Chen A. M., Gu J. C., Shen J., Ming Z. Q., Gu L. Y., Lu Z. Y. Application study on the geomechanical model experiment techniques. Chinese Journal of Rock Mechanics and Engineering, Vol. 23, Issue 22, 2004, p. 37853789. [Search CrossRef]
 Yuan P., Xu Y., Xue J. H. Model test of anchorage deep tunnel in blasting excavation. Chinese Journal of Rock Mechanics and Engineering, Vol. 35, Issue 9, 2016, p. 18301836. [Search CrossRef]
 Yang R. S., Zhang Y. F., Yang L. Y., Wu Y. L., Ma J. H. Study on the mixing proportion test of similar material gypsum. China Mining Magazine, Vol. 22, Issue 10, 2013, p. 125130. [Search CrossRef]
 Yuan P., Xu Y., Zheng Z. T. Timefrequency analyses of blasting vibration signals in singlehole blasting model experiments. Journal of Vibroengineering, Vol. 19, Issue 1, 2017, p. 363375. [Publisher]
 Zhang X. T., Zhang Q. Y., Cao G. H., Xu X. B. Effects on ironbaritesand mixed similar material properties induced by molding pressure. Journal of Shandong University (Engineering Science), Vol. 43, Issue 2, 2013, p. 8995. [Search CrossRef]
 Consoli N. C., Cruz R. C., Floss M. F. Variable controlling strength of artificially cemented sand: influence of curing time. Journal of Materials in Civil Engineering, Vol. 23, Issue 5, 2011, p. 692696. [Publisher]
 Yuan P., Xu Y. Influence of curing time to compressive properties of cemented sand similar materials. Journal of Vibration and Shock, Vol. 34, Issue 13, 2015, p. 200204. [Search CrossRef]
 Xie H. P., Peng R. D., Ju Y., Zhou H. W. On energy analysis of rock failure. Chinese Journal of Rock Mechanics and Engineering, Vol. 24, Issue 15, 2005, p. 26032608. [Search CrossRef]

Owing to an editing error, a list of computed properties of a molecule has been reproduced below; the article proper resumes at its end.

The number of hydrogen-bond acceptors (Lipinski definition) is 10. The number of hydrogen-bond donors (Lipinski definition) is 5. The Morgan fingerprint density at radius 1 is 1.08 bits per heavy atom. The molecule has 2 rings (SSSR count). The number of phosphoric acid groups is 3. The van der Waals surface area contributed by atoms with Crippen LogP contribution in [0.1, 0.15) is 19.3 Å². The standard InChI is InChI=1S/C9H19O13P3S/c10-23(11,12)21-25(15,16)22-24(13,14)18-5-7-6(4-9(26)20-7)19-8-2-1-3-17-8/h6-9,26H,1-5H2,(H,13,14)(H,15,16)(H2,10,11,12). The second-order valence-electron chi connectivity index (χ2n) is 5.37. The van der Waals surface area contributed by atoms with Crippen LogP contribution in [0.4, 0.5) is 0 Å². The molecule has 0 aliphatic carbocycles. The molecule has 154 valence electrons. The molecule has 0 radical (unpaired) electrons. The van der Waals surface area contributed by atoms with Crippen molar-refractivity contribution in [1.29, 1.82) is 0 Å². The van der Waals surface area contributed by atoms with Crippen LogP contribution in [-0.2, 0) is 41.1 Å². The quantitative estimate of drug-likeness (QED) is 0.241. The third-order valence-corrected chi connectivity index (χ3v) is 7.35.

Zhang Z. Z., Gao F. Research on nonlinear characteristics of rock energy evolution under uniaxial compression. Chinese Journal of Rock Mechanics and Engineering, Vol. 31, Issue 6, 2012, p. 11981207. [Search CrossRef]
 Cai M. F., Ji D., Guo Q. F. Study of rockburst prediction based on insitu stress measurement and theory of energy accumulation caused by mining disturbance. Chinese Journal of Rock Mechanics and Engineering, Vol. 32, Issue 10, 2013, p. 19731980. [Search CrossRef]
 Wang Y. H., Chen L. W., Shen F. Numerical modeling of energy release in rockburst. Rock and Soil Mechanics, Vol. 29, Issue 3, 2008, p. 790794. [Search CrossRef]
 Chen X. G., Zhang Q. Y. Mechanism analysis of phenomenon of zonal disintegration in deep tunnel model test under high geostress. Rock and Soil Mechanics, Vol. 32, Issue 1, 2011, p. 8490. [Search CrossRef]
 Yuan P., Xu Y. Dynamic compressive characteristics of cemented sand similar material in uniaxial state and passive confining state. Electronic Journal of Geotechnical Engineering, Vol. 20, Issue 23, 2015, p. 1171711728. [Search CrossRef]